Peter Pan Quotes
Dreams do come true, if only we wish hard enough. You can have anything in life if you will sacrifice everything else for it.
When the first baby laughed for the first time, its laugh broke into a thousand pieces, and they all went skipping about, and that was the beginning of fairies.
Wendy," Peter Pan continued in a voice that no woman has ever yet been able to resist, "Wendy, one girl is more use than twenty boys.
Fairies have to be one thing or the other, because being so small they unfortunately have room for one feeling only at a time.
You need not be sorry for her. She was one of the kind that likes to grow up. In the end she grew up of her own free will a day quicker than the other girls.
There could not have been a lovelier sight; but there was none to see it except a little boy who was staring in at the window. He had ecstasies innumerable that other children can never know; but he was looking through the window at the one joy from which he must be for ever barred.
All children, except one, grow up. They soon know that they will grow up, and the way Wendy knew was this. One day when she was two years old she was playing in a garden, and she plucked another flower and ran with it to her mother. I suppose she must have looked rather delightful, for Mrs Darling put her hand to her heart and cried, ‘Oh, why can’t you remain like this for ever!’ This was all that passed between them on the subject, but henceforth Wendy knew that she must grow up. You always know after you are two. Two is the beginning of the end.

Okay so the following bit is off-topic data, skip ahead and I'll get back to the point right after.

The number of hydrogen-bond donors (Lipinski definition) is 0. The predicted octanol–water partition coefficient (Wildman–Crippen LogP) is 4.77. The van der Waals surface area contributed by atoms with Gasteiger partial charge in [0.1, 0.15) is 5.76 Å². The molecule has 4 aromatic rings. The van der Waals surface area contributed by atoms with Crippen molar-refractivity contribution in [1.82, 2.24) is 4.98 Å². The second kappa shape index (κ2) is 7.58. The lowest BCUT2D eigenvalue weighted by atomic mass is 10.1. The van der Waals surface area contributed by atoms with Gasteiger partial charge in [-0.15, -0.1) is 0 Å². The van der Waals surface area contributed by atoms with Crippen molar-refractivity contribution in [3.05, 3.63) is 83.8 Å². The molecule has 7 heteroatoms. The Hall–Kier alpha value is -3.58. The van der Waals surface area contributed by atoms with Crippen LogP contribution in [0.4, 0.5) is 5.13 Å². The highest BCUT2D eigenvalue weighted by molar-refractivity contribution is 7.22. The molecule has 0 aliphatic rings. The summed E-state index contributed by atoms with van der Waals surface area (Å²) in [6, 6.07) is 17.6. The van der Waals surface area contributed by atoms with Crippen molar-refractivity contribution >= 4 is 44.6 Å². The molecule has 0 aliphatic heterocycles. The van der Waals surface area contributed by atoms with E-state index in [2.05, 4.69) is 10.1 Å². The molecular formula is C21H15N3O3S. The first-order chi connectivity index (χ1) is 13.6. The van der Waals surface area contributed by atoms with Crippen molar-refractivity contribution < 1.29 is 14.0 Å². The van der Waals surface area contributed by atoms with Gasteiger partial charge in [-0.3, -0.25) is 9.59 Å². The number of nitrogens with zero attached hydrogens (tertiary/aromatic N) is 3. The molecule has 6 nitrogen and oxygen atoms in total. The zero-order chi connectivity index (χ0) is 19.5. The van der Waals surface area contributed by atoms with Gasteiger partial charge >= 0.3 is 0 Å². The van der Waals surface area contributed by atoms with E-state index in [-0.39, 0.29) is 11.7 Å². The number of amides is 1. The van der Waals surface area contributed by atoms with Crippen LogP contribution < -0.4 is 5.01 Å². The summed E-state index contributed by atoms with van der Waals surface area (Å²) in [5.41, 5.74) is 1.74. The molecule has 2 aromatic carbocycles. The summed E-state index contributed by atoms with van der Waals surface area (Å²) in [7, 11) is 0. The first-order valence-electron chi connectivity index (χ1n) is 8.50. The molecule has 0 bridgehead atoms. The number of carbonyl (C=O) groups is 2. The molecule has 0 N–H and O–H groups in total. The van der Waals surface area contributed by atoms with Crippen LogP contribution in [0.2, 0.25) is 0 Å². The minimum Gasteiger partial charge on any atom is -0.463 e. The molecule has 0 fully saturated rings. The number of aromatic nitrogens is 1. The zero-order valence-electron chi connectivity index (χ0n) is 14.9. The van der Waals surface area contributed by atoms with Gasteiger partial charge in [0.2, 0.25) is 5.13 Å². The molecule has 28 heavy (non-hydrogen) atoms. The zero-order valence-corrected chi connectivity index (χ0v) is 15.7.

Pan, who and what art thou?" he cried huskily. "I'm youth, I'm joy," Peter answered at a venture, "I'm a little bird that has broken out of the egg.
If you shut your eyes and are a lucky one, you may see at times a shapeless pool of lovely pale colours suspended in the darkness; then if you squeeze your eyes tighter, the pool begins to take shape, and the colours become so vivid that with another squeeze they must go on fire.
Stars are beautiful, but they may not take an active part in anything, they must just look on for ever. It is a punishment put on them for something they did so long ago that no star now knows what it was. So the older ones have become glassy-eyed and seldom speak (winking is the star language), but the little ones still wonder.
Can anything harm us, mother, after the night-lights are lit?" Nothing, precious," she said; "they are the eyes a mother leaves behind her to guard her children.